Pictured above: Photo:Mentatdgt
Editor’s Note: Scapi Magazine contributor Estelle Rosenfeld is writing a column series about starting a theater career, as well as tips and wisdom for resume writing, portfolio building, networking, self-care, and shifting mindsets. This is her second installment.
Curtain-up on our bi-monthly career wisdom series: how to craft an introduction that feels genuine and will see you through any type of networking event? Here is your second serving of career advice and ideas in this series for burgeoning theater artists.
Welcome to Threepenny Philosophy.
Okay, so hands up if you like networking? That’s what I thought. Now, what if I could wave a wand and take away all your fears around networking?… Wouldn’t it be great? Well, actually, I don’t think I can, sorry. But what I can do is share my journey from feeling like a dodgy car dealer and scared of ‘pitching’ to feeling myself and being so much more comfortable.
Death to the Elevator Pitch
For a long time ‘networking’ was a dirty word for me—together with ‘show-business’, ‘marketing’ and ‘outcome’. But why? I usually quite like people, and I’m not bad at making conversation. But if an event was labeled ‘networking’ and I knew I had to ‘pitch’ stuff to important people, I froze. I used to spend the event hanging out with people I already knew.
So I decided to do something about it. I signed up for a networking course. If you’ve ever looked into the ‘art of networking,’ I’m sure you are familiar with the concept of ‘elevator pitch’. Well, forget anything you know about it. In principle, it’s basically how to sell yourself to the person you’re with during the amount of time an elevator journey would take.
In reality, it means talking at someone and cramming as much possible information into the shortest amount of time. Somehow, it always feels too long, too salesy, too self-conscious. You both know you’re doing it and you’re left with two people who don’t know what to say to each other… Awkward!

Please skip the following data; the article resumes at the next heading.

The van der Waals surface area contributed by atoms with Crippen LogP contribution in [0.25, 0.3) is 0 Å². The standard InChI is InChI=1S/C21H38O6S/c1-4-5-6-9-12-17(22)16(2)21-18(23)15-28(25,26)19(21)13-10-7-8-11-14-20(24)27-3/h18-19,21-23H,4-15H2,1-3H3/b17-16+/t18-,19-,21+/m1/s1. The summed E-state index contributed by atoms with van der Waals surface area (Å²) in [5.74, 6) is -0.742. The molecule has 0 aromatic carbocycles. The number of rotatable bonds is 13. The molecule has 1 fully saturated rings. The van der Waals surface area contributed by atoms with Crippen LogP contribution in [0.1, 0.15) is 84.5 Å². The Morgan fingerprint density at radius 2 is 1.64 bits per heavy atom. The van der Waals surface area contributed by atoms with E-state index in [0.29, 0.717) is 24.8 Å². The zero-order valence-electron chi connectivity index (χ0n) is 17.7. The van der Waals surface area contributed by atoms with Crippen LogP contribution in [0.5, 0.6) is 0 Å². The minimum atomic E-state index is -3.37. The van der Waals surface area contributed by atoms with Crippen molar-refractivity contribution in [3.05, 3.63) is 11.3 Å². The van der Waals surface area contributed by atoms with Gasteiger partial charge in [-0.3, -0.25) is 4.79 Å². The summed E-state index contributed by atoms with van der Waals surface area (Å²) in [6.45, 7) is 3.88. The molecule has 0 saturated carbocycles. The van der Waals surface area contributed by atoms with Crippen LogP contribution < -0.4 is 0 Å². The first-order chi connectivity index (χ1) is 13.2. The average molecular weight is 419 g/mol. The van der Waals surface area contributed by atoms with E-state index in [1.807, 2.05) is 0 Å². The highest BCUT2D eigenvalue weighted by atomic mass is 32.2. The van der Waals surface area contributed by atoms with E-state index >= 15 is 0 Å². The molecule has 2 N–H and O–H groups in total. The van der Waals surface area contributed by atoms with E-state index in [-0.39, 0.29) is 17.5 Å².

But although this course felt mostly irrelevant to me or any creative types, I got one “aha” moment that completely shifted the way I approached networking: “you need to go to an event to find out more about other people”—and to me that meant I was not there to sell anything.
Warning, here is the golden rule of networking (if you remember one thing from this column, this is the one): You need to go a networking event in listening mode and ask yourself “how can I help?” So with this in mind, how can an elevator pitch, the holy grail of talking at someone, be relevant?
So I started to think, “surely, you want to keep it short and sweet and say just enough.” Then, if appropriate, if relevant, there is always time to have a dialogue and share more information about my work and me. And that’s how I came up with this simple introduction.
As I started to work with mentees, I formalized it into a ‘recipe’ and broke it down into three simple elements. I also started to notice the most common mistakes, so I’ll share the top four with you together with how to avoid them.
Long Live the Introduction
Ok, so here is my super simple recipe for a good introduction. You need three key ingredients: your name, your job title (or desired one) and what you’re working on at the moment. That’s it! So in my case, right now, it sounds like: “I’m Estelle Rosenfeld, I’m the creative producer for What’s Coming out of the Box, and at the moment, we’re working on a new show called Bonhomme.” Notice that I am not telling you anything about the show, the company or all the other things I do. I am leaving space for questions.
Let’s break it down.
That shouldn’t need explaining right? Depending on what the event is, sometimes I only say my first name. It keeps it informal and there is time to exchange details later.
YOUR JOB TITLE
What I mean by that is simply what you do or want to do in the theater. So it can be ‘actor,’ ‘costume maker,’ ‘dramaturg,’ etc. Sometimes I don’t say the name of the company and sometimes I say ‘theater artist’ rather than ‘creative producer;’ it depends on the event and on what I’m focusing on at that time.
WHAT YOU’RE WORKING ON